Patients treated surgically were much more satisfied with management than patients treated with a brace, despite Cobb angles after treatment being quite similar in both groups. This difference may partly be attributed to the fact that patients treated surgically had an improved Cobb angle (from 54° before surgery to 32° after surgery), while patients treated with a brace had a larger Cobb angle at the end (32°) than at the first visit to the orthopaedic surgeon (24°). However, this difference in satisfaction cannot only be explained by improvement of Cobb angle, since we only found a weak correlation between improvement in Cobb angle and satisfaction in the S group. Climent et al. [7
] also found that patients treated with a brace were less satisfied with management than patients treated surgically. A similar trend was seen in a study by Danielsson et al. [9
] on HRQoL after follow-up of at least 20 years in patients treated with a brace and patients treated surgically; they reported a more negative effect of the treatment period on patients treated with a brace than on patients treated surgically, but in that study different measures were used than in our study.
Furthermore, in the present study, patients treated only surgically had highest scores on the self-image/appearance domain and on the single-item general health; although significant, these differences were rather small (respectively, 0.2 points on a 5-point scale and 7 points on a 100-point scale). In our study, patients scored around four points on a five-point scale in the self-image/appearance domain, which implies that these patients were satisfied. Weinstein et al. [21
] concluded in their study that untreated AIS patients had cosmetic concerns. Although different measures were used, it seems that treated patients are more satisfied with self-image than untreated patients. However, it is important to know that Cobb angles of the untreated patients in the study by Weinstein et al. were much larger than Cobb angles in our study population.
Patients treated with a brace had a significantly higher mean score in the function/activity domain than patients treated surgically (whether or not being braced before surgery). However, there is a positive correlation between time span between surgery and filling out the questionnaire and function scores in the surgery group; after a longer time span function scores are higher (i.e. better), and there were no significant differences in function scores between patients of the B group and the S group who filled out the questionnaire at least 12 months after completing treatment. Obvious reasons for this short-term difference are that patients are recovering from a major operation and that initial restrictions in the patients’ physical activities, enforced by their surgeon, are no longer required 6–12 months after surgery. These reasons might also explain the worse pain scores found in the surgery group. These findings are in accordance with the findings of Asher et al. [3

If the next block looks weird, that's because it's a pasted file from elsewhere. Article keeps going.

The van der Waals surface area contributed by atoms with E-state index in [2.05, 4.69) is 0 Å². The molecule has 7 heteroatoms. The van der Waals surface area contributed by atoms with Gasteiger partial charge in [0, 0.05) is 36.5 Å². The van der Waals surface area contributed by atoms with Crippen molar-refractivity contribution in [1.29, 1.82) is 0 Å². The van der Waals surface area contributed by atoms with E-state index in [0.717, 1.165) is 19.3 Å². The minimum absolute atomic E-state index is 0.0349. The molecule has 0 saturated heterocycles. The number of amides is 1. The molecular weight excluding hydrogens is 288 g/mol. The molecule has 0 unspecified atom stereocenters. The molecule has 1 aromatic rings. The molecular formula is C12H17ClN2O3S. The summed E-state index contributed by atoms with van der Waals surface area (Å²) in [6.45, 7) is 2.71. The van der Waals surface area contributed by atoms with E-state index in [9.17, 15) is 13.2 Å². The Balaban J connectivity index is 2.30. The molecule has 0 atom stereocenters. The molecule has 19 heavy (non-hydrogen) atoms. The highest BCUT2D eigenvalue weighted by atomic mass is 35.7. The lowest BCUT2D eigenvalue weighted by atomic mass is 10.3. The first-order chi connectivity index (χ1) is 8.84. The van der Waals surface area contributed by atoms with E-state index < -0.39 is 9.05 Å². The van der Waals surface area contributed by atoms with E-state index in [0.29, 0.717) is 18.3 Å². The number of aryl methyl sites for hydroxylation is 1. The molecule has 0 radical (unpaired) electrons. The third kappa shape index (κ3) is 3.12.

] in their study of responsiveness of change.
In line with our results, other studies also found no major impact of gender [7
], Cobb angle [7
] and curve type [2
] on HRQoL after treatment.
In patients treated with a brace, orthopaedic surgeons who recorded their satisfaction with management were more satisfied than the patients themselves (difference not significant). A reason for this could be that patients have a different expectation about outcome than their orthopaedic surgeon. If this is the case, patients should be better informed about possible outcomes. However, surgeons agreed about management results with patients treated surgically. Although not all surgeons expressed their opinion about satisfaction with management for all their patients, this result supports the finding that patients treated with a brace are less satisfied with management than patients treated surgically.
Although the SRS-22 is not fully validated for children younger than 18-years old, mean domain scores in the present study corresponded with mean domain scores found by Asher et al. [4
] and Bago et al. [5
]. Chronbach’s alphas in the Dutch version were good to excellent and comparable with the original version, there were no floor effects and there were less ceiling effects than in the original version. For complete validation of the Dutch version of the SRS-22 Questionnaire, test-retest reliability and responsiveness to change should be further evaluated.
Our design was limited to a cross-sectional assessment after treatment. It means we were not able to evaluate whether differences in HRQoL between the groups existed before treatment, nor were we able to evaluate whether these possible differences had influenced the results after treatment. For instance, patients in the brace group and the surgery group differ in some respects, e.g. Cobb angle at baseline differed significantly between the brace group and the surgery group. This difference is probably also responsible for different expectations and management issues and might have influenced HRQoL, and in particular satisfaction with management. Longitudinal data on different treatment groups (i.e. under observation, brace treatment or surgery) could provide more insight into the impact of baseline characteristics, management issues and expectations on HRQoL.